The Aftermath of the Mexican Revolutionby Susan Provost Beller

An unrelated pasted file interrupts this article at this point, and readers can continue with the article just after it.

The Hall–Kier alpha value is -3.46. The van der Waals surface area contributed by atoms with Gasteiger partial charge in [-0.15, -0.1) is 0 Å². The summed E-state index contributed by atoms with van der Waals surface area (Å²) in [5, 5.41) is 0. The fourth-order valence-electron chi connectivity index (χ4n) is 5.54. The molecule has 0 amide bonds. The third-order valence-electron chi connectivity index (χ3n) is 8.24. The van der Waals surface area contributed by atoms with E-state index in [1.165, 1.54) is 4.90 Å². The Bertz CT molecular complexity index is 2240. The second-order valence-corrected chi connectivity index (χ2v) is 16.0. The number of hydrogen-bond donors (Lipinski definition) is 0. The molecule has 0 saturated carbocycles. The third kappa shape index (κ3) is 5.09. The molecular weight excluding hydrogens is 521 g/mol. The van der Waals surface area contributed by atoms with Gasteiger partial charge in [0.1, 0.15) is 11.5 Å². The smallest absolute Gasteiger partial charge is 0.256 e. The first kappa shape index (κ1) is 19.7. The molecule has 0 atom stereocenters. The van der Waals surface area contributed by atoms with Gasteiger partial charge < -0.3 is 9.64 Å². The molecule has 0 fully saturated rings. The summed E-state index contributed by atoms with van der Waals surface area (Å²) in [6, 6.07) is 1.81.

The Mexican Revolution began in 1910 as a response to the failed land reform policies of Mexico's president, Porfirio Diaz. As charismatic revolutionaries such as Pancho Villa led the poor to action, the revolution came to encompass many other issues, including the separation of Church and State, improving education, ensuring voting rights for all Mexicans, protecting workers' rights, and ending foreign involvement in Mexican affairs. In the aftermath of the revolution-which subsided after the creation of a new Mexican constitution in 1917-many Mexicans enjoyed voting rights for the first time. With their newfound power, they worked hard to unite and to fulfill the goals of the revolution. Yet in the twenty-first century, many of the problems that led to the revolution of the early 1900s persist. Follow the dramatic story from Porfirio Diaz's failed land reform programs and the assassinations of numerous Mexican presidents to the creation of the 1917 constitution, whose goals are yet to be fully attained.
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